Some successful shelters make the adoption process much more friendly by simply making the shelter an opening, welcoming place for all. They encourage people from the public to visit a facility that they--in all fairness--contribute to either through their tax dollars and/or charitable contributions. Instead of getting a wall of suspicion at the entrance, people get excellent customer service and thoughtful adoption counselors ready to help them make the best choice in a pet based on their lifestyle and desires--instead of filling out an outdated form on which they may circle the "wrong" answer to a question and be rudely told they are not a good enough adopter for an animal that may be put to death a few days later. Some programs try to force good matchmaking with forms, too, and they assign a "color" to animals and people. Then, people are ONLY allowed to see animals that match their color ... talk about starting to complicate matters more and limit the options for both animals and humans.

Don't get me wrong ... I am not proposing that shelters do not need to screen adopters and should do anything to get a "sale" and be careless in their business. However, being far too picky can also be the leading cause of a shelter's high kill rate. Instead of making it like taking a test an adopter has to "ace", make it so that you have a normal, open conversation with a person to get a feel for whether they would provide an acceptable (maybe not ideal) home -- one that would be much better than sure death. Maybe a shelter not killing 12,000 animals a year can be that choosy, but I don't think we have that luxury at our shelter at this time.

At the Nevada Humane Society, for example, there is a literal celebration each time an adoption is made ... a bell is rung and everyone on the staff shows gratitude and genuine well-wishes and congratulates the new "parent". Dogs are walked through the shelter wearing "adopt me" vests and allowed to meet and greet people. Cats are lounging around in designated areas and on counters instead of caged up all the time, and people can sit and interact with them in this more natural setting. And, there are ad campaigns to push adoptions for the harder-to-place, such as big black dogs and pit bulls. A "reward" is offered for anyone who brings in their pit bull to be fixed, and there's an Animal Help Desk that gets 400 hits a month via phone and e-mail.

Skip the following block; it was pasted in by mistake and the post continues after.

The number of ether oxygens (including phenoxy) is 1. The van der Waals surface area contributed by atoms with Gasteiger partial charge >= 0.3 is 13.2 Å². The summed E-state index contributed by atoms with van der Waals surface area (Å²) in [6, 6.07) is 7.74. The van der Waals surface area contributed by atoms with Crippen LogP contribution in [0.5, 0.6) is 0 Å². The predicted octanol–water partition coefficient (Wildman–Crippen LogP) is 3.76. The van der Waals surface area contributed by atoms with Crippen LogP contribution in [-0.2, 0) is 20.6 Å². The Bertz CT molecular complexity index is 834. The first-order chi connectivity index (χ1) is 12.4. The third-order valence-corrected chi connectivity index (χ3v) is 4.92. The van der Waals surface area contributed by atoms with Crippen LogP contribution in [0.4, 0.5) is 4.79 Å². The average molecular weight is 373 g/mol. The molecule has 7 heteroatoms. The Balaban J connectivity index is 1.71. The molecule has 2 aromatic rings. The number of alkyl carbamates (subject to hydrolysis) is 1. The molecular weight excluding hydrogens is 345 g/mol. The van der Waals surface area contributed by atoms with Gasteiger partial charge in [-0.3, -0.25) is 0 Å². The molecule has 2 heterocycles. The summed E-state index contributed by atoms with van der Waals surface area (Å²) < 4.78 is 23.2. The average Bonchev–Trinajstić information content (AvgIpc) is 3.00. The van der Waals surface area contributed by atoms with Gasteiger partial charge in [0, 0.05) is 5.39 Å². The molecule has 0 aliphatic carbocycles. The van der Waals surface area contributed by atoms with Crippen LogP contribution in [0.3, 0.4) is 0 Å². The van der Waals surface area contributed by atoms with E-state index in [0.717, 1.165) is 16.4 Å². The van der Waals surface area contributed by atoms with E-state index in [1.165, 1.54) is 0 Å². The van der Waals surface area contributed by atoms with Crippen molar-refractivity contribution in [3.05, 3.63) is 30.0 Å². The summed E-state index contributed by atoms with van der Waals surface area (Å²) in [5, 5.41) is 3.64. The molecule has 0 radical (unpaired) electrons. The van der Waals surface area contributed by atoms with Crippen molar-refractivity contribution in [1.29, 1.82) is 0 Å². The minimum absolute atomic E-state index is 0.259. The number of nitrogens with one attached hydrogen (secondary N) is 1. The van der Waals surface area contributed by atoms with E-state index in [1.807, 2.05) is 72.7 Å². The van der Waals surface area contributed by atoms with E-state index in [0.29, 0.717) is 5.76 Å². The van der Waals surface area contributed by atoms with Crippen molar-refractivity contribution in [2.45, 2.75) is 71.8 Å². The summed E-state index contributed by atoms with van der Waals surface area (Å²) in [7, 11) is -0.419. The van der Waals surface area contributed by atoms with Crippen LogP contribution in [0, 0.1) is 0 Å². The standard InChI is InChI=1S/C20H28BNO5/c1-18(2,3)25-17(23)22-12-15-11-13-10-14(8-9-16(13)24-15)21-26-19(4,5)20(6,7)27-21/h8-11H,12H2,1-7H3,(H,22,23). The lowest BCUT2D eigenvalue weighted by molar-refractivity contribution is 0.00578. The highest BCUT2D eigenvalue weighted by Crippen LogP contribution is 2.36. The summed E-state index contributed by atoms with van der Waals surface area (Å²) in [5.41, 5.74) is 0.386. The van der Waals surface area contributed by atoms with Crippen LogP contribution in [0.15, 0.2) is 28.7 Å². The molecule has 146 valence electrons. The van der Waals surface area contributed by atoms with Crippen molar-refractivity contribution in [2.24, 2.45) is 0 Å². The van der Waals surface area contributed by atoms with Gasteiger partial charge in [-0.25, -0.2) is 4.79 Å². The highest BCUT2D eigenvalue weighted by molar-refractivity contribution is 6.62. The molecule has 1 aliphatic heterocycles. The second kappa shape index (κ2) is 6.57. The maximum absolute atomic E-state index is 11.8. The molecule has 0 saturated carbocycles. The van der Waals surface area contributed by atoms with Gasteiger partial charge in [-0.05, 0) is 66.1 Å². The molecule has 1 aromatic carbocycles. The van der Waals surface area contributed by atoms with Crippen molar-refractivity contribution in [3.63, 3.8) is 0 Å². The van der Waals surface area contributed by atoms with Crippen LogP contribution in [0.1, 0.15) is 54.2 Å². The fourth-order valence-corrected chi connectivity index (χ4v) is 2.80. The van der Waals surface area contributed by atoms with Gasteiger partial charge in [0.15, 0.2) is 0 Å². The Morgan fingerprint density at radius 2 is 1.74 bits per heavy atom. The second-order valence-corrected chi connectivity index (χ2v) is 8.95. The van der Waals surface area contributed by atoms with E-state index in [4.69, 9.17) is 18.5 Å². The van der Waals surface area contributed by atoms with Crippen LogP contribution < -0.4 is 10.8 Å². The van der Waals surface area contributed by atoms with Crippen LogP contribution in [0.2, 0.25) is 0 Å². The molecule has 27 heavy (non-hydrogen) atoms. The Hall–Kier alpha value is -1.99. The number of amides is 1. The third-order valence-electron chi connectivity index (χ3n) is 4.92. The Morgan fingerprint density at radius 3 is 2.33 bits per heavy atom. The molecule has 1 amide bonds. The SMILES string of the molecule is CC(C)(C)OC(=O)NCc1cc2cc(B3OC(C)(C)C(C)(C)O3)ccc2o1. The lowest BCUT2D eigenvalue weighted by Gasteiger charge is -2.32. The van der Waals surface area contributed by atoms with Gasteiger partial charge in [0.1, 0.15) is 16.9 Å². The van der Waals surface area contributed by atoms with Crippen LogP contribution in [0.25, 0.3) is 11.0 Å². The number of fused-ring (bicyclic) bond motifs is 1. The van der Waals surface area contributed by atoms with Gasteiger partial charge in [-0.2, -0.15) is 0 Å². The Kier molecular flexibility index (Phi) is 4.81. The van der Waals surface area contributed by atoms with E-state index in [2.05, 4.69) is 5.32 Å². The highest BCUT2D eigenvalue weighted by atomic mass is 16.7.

These are all part of the philosophy, programs, and new ideas driving progressive sheltering today.


Anonymous said...

you cant have a no kill shelter without educationg people on the importance of spaying their animals first.
otherwise all you are going to create is over crowding for these animals, like at our own shelter here in LC,and that is not good for them.
dont get me wrong, i think getting to a no kill shelter status would be great, but it wont happen overnight. and i think that is what they are trying to do here in LC. The shelter condition is far worse now with the over crowding than it has ever been and i dont hear anyone complaining about it like they were before the overcrowding started

Bowser said...

Hi Michel,
first let me say that I am incredible thankful what you have done concerning the wellfare of animals in this area. I like to comment on the point about addopting out even if is not perfect. I live in the South Valley. I see many many dogs chained up, 24/7 X 365. Animal control tells me this is fine as long as there is a shelter. Since they are short staffed they cannot enforce the 8 hour only chaining law so they don't even bother to tell these dog owners about this ordinance. I am sorry to say this but if I would have to decide having a dog chained all his life or have him euthanized I would definetely go for the euthanization. Hope there will be some discussion about this at the meeting next week. said...

This is a really wonderful discussion of the no-kill movement today. I wish all animal lovers could read it. In Austin, Texas, a group called leads the no-kill movement. We thank you for this wonderful post.

Anonymous said...

This is a thoughtful, well-informed discussion of this topic. I will refer as many people as possible to read this insightful discussion.